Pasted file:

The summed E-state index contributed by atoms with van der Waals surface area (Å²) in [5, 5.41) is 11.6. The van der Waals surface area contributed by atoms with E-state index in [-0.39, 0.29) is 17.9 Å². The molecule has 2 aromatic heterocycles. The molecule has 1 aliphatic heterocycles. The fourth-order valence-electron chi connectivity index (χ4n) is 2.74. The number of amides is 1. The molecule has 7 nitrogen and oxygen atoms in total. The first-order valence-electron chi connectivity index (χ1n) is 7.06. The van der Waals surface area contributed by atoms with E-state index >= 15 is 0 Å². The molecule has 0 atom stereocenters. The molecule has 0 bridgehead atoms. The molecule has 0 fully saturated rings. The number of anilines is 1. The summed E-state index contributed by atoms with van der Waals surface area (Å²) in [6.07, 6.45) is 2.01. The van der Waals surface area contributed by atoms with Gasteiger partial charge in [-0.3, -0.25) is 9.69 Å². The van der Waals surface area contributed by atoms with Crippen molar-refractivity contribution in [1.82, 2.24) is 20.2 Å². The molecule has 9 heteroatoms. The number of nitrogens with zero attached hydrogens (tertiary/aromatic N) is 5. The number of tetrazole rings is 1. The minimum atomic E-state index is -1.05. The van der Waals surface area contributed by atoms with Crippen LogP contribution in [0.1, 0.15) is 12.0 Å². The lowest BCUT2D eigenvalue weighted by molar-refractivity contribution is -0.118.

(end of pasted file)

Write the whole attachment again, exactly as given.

The summed E-state index contributed by atoms with van der Waals surface area (Å²) in [5, 5.41) is 11.6. The van der Waals surface area contributed by atoms with E-state index in [-0.39, 0.29) is 17.9 Å². The molecule has 2 aromatic heterocycles. The molecule has 1 aliphatic heterocycles. The fourth-order valence-electron chi connectivity index (χ4n) is 2.74. The number of amides is 1. The molecule has 7 nitrogen and oxygen atoms in total. The first-order valence-electron chi connectivity index (χ1n) is 7.06. The van der Waals surface area contributed by atoms with E-state index >= 15 is 0 Å². The molecule has 0 atom stereocenters. The molecule has 0 bridgehead atoms. The molecule has 0 fully saturated rings. The number of anilines is 1. The summed E-state index contributed by atoms with van der Waals surface area (Å²) in [6.07, 6.45) is 2.01. The van der Waals surface area contributed by atoms with Gasteiger partial charge in [-0.3, -0.25) is 9.69 Å². The van der Waals surface area contributed by atoms with Crippen molar-refractivity contribution in [1.82, 2.24) is 20.2 Å². The molecule has 9 heteroatoms. The number of nitrogens with zero attached hydrogens (tertiary/aromatic N) is 5. The number of tetrazole rings is 1. The minimum atomic E-state index is -1.05. The van der Waals surface area contributed by atoms with Crippen LogP contribution in [0.1, 0.15) is 12.0 Å². The lowest BCUT2D eigenvalue weighted by molar-refractivity contribution is -0.118.